of Maritime Life
Edinburgh Taxi (1988)
Painted from memory
in oils on canvas, this scene was inspired by my 1985 visit to
Edinburgh. This was my first visual encounter with the Scottish
city as I disembarked from the train.
You Lucky Dog You! (1989)
This colourful fantasy
image depicts one very lucky dog spending a summer afternoon of
leisure on a secluded maritime beach. This work is complementary
to Piss Off! , another "beach dog" painting,
which can be viewed at Stephen Outhouse's Wood Studio, Brighton,
Here's to those "dog
days of summer"!
Making Music (1997)
A fine large maritime
morning, the air fills with the sound of strathspeys, jigs and
reels. A colourful local left-handed fiddler belts out a few tunes
with his friend along the rugged western Cape Breton coastline.
Nova Scotia Crucifixion
(1991) The "Fisherman's
Cross" was the primary source of inspiration for this interesting
work. It also reflects some personal issues I was dealing with
at the time. Nova Scotia Crucifixion was selected by curator
Dr. Michael Bird for inclusion in the exhibit, Beyond Time
and Circumstance: Art As A Spiritual Vision held in 1992 at
the Lynwood Arts Centre, Simcoe, Ontario. I had four works in
the exhibition including, Wine of Oblivion, Wine of
Oblivion (sketch), Crucifixion on the Yardarm and this piece
described by some as "folk-surreal". In his catalogue
Introduction, Dr. Bird commented, "David Stephens integrates
both sacred and secular categories with his contemporary urban
interpretations of familiar Christian iconography".
Ode to a Friend
painting was completed in the wee hours of the morning in my Khyber
Building Studio, Barrington St., Halifax, N.S. My friend Lorne
Reid is the subject matter. Here I tried to capture the spirit
of Lorne and his work. He sits at his painting surrounded by several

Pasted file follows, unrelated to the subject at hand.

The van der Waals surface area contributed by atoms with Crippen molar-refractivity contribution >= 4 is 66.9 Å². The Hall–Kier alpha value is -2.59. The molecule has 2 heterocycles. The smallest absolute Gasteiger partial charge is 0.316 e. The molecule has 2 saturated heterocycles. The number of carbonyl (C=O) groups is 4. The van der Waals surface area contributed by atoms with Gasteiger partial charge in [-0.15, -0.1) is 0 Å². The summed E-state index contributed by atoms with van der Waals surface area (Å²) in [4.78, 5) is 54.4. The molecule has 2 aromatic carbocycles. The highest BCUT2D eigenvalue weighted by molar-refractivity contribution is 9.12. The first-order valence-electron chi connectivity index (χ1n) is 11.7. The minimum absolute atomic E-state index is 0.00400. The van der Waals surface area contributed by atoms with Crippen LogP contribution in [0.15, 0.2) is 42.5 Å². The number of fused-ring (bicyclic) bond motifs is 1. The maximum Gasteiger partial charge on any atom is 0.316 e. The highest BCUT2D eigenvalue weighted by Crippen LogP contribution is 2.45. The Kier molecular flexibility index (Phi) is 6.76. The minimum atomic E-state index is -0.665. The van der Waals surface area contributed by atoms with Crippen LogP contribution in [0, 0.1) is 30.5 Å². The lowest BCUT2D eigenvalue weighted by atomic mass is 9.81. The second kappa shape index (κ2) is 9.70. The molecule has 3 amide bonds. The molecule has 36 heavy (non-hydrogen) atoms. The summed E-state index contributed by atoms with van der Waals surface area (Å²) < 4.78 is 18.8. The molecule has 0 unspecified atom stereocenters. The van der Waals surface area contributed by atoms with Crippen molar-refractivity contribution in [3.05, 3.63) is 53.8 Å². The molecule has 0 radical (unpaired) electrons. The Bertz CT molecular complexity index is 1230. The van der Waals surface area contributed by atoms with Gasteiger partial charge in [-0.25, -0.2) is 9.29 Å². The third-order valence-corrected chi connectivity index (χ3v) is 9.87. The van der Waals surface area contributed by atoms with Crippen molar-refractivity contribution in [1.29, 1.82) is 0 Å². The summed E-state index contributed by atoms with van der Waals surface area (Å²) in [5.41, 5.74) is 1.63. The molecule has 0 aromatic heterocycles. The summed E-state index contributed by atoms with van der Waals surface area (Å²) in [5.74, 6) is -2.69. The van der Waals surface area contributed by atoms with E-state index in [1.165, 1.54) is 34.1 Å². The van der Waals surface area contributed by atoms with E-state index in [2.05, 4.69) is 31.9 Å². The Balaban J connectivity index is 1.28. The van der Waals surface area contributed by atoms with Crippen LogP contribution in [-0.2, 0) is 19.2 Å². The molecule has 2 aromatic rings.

of his fanciful images which I have attempted to present in Lorne's
style - in his honour. Lorne is wearing his signature "Oland's
Schooner Lager Beer "ball cap, a case of Schooner by his
side. The dog in the image is a stylized whippet. My parents had
two of these wonderful creatures and Lorne was captivated by their
grace, charm, and warmth of character. He included them in most
of his paintings.
As I completed this
painting, Lorne was on his death bed. When I returned home that
morning, Lorne's sister-in-law phoned to break the news that Lorne
had passed away just hours previous.
Lorne was the first
of several artist friends to pass on, most from cancer. Sid Howard
died the following year as did Donald Sabean and Wesley Hubley.
My old pal Wilhelm Hess, painter of Inverness also succumbed to
cancer. Photographer Michael Chisholm drowned while kayaking on
Christmas Eve - at 36 years of age. Harold "Dick" Tutty
was taken by cancer at age 75, his brother Gerald followed him
the next year - the cancer took his life, yet he lost his purpose
when he lost Dick. To date, Joe Norris , world renowned Lower
Prospect painter has been the latest of these creative individuals
to pass on. Thus, Ode to a Friend stands as a testimony
to the spirited lives led by these great and talented maritime
characters. They have touched my work and my soul, and collectively
remain an inspiration to lead the life well lived - happiness
in the pursuit of happiness.
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